The reason that the snowpack is critical is that the snow is a great way to store water, which can run off later into the system. Now, factor in climate change, or if you don’t like the idea of climate change, just call it drought. When temperatures in the Sierras get much above 30 degrees, we don’t get snow. We get rain, and rain doesn’t get stored. 

The Takeaway 

Let’s put the pieces together. The three big water sources for Angelenos are the Owens Valley (DWP), the Colorado River Aqueduct, and the California Aqueduct (MWD), plus a variable amount of local water through our water basins and recycling. 

Over time, it is clear that the amount of available water from the Colorado River and the Owens Valley will decrease, not increase. Guess what that leaves? That’s right, the California Aqueduct, which produces a large but extremely intermittent flow of water. Thus, the Delta tunnel project. 

The project will help the environment (the 100,000 pages of CEQA documents), and the project will provide more water storage as well. Maybe that could have helped avoid this week’s flooding up north.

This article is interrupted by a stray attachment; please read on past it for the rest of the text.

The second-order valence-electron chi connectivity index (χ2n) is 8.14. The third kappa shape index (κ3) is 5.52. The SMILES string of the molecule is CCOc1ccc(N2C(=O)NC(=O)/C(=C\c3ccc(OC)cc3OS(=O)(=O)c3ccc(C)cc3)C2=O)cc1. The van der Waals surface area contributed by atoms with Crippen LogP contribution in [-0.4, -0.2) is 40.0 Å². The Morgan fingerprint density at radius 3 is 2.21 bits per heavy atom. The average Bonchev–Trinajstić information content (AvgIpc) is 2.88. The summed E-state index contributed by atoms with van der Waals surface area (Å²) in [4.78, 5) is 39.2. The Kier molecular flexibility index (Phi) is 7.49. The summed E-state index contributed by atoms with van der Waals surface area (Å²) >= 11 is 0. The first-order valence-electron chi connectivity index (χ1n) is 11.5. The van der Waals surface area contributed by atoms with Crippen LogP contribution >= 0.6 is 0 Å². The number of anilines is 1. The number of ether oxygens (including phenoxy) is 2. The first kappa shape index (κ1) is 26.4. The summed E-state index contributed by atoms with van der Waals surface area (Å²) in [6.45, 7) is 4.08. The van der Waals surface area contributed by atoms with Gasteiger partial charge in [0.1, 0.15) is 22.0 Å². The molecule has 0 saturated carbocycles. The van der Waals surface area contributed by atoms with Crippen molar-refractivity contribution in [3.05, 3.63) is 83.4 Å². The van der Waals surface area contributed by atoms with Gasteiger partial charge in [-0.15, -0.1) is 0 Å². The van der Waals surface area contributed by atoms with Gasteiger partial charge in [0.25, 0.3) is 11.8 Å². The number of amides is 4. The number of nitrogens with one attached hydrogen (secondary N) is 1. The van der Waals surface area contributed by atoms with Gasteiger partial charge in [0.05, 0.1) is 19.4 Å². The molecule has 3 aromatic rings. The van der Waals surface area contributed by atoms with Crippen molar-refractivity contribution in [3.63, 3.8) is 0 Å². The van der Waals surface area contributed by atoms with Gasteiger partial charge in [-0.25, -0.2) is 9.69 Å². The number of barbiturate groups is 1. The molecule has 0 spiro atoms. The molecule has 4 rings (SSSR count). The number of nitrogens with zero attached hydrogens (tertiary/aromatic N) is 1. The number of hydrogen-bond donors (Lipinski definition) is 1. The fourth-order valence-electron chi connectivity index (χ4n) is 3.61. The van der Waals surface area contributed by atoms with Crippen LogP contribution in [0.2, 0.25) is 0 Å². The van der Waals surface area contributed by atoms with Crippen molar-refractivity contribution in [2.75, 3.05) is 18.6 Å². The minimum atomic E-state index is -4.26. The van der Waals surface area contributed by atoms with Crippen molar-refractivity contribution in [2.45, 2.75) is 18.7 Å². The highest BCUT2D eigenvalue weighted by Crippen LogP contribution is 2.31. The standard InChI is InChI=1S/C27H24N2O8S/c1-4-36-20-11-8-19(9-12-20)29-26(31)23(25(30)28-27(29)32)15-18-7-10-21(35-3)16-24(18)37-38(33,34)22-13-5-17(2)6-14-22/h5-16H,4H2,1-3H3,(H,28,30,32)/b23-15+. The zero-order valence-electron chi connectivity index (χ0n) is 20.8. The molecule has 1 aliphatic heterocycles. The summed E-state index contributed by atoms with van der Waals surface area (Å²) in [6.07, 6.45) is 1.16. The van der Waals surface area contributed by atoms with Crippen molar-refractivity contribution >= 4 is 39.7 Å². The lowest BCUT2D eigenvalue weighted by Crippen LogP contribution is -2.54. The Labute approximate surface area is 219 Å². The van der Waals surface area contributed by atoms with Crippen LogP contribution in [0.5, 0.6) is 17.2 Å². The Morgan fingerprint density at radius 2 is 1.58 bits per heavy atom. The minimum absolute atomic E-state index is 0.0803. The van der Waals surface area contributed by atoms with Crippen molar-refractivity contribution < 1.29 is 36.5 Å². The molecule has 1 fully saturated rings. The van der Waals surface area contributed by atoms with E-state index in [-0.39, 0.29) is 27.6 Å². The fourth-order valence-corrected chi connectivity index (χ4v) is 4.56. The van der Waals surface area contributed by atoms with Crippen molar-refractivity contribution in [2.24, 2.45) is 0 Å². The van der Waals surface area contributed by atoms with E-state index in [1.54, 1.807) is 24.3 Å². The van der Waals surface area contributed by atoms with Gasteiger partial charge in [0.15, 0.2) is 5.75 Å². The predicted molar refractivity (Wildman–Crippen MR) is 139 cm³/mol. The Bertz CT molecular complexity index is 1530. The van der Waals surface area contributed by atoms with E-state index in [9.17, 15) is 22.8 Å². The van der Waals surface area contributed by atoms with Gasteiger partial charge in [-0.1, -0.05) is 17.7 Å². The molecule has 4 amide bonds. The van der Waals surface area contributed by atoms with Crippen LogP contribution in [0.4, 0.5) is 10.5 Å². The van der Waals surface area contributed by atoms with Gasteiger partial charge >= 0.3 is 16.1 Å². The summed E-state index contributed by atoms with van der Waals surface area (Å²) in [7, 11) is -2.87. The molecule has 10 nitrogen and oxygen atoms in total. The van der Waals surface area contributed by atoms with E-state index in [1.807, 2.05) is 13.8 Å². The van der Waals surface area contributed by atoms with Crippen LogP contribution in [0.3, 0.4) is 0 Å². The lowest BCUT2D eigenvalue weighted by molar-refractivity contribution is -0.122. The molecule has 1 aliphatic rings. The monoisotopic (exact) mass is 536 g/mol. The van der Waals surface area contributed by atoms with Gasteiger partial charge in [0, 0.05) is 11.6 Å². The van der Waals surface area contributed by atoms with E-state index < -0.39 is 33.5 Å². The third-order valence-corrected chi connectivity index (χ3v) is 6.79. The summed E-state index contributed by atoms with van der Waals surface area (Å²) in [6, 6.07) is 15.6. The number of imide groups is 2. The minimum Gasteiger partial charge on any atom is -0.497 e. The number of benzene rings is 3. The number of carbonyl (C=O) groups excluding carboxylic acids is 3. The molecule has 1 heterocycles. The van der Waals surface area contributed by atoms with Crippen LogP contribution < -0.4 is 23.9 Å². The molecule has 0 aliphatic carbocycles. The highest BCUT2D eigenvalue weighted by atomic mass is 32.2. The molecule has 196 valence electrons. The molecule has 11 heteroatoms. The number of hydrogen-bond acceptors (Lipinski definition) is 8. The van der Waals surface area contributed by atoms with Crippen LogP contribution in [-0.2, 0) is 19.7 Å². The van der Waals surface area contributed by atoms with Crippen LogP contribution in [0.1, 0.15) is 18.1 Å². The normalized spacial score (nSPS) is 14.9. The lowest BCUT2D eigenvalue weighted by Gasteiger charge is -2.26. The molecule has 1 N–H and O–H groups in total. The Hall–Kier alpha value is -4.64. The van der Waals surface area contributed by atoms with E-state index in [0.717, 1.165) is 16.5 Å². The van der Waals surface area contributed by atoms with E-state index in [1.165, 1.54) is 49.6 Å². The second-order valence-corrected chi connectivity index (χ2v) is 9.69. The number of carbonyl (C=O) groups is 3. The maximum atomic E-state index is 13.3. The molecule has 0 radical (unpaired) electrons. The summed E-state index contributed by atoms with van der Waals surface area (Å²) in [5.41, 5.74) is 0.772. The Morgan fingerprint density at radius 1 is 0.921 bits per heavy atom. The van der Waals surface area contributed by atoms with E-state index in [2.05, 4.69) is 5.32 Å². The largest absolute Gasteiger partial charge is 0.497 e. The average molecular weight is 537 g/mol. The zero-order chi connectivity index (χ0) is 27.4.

Absent something like the Delta tunnel project, it is not likely that the amount of water available to pump from the California Aqueduct will increase anytime soon. And while MWD contracts for up to two million acre/ft. per year, with regulatory/environmental requirements, the actual amount received is more like 50% of that figure -- which could go down. 

While a $15 to $17 billion plus bill to build the tunnels sounds like a lot of money, consider the B Plan: not having enough water to support us. Remember, without the Owens Valley Aqueduct (politically correct name, the Los Angeles Aqueduct), there wouldn’t be much of a Los Angeles. 

And I would remind folks that big capital projects take a lot of time to complete. Just look at our freeways and CalTrans attempts to fix/build them when bad stuff happens. I think a few bucks a month for ratepayers represents a sound investment. Heck, maybe someday we can even water what used to be our lawns.

 

(Tony Butka is an Eastside community activist, who has served on a neighborhood council, has a background in government and is a contributor to CityWatch.) Edited for CityWatch by Linda Abrams.